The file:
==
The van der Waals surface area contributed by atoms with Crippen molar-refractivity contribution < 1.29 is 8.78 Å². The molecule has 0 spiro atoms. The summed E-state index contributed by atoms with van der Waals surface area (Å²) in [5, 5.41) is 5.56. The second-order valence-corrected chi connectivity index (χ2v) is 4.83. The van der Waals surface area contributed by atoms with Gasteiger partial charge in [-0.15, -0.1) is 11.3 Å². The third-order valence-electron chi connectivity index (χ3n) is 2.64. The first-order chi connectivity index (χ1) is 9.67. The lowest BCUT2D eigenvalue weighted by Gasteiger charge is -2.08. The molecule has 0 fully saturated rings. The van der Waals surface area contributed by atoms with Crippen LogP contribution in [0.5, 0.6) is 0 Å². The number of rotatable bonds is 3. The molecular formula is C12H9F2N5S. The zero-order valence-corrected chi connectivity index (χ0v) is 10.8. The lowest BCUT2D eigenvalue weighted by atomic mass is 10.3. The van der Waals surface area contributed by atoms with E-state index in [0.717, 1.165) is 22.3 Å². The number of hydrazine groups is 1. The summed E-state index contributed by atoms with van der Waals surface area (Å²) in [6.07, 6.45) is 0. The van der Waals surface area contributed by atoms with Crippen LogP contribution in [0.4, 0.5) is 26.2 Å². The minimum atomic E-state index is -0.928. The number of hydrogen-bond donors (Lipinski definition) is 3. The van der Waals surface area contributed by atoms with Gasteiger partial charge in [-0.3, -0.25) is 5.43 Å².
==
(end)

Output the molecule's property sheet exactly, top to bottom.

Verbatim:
The van der Waals surface area contributed by atoms with Crippen molar-refractivity contribution < 1.29 is 8.78 Å². The molecule has 0 spiro atoms. The summed E-state index contributed by atoms with van der Waals surface area (Å²) in [5, 5.41) is 5.56. The second-order valence-corrected chi connectivity index (χ2v) is 4.83. The van der Waals surface area contributed by atoms with Gasteiger partial charge in [-0.15, -0.1) is 11.3 Å². The third-order valence-electron chi connectivity index (χ3n) is 2.64. The first-order chi connectivity index (χ1) is 9.67. The lowest BCUT2D eigenvalue weighted by Gasteiger charge is -2.08. The molecule has 0 fully saturated rings. The van der Waals surface area contributed by atoms with Crippen LogP contribution in [0.5, 0.6) is 0 Å². The number of rotatable bonds is 3. The molecular formula is C12H9F2N5S. The zero-order valence-corrected chi connectivity index (χ0v) is 10.8. The lowest BCUT2D eigenvalue weighted by atomic mass is 10.3. The van der Waals surface area contributed by atoms with E-state index in [0.717, 1.165) is 22.3 Å². The number of hydrazine groups is 1. The summed E-state index contributed by atoms with van der Waals surface area (Å²) in [6.07, 6.45) is 0. The van der Waals surface area contributed by atoms with Crippen LogP contribution in [0.4, 0.5) is 26.2 Å². The minimum atomic E-state index is -0.928. The number of hydrogen-bond donors (Lipinski definition) is 3. The van der Waals surface area contributed by atoms with Gasteiger partial charge in [-0.3, -0.25) is 5.43 Å².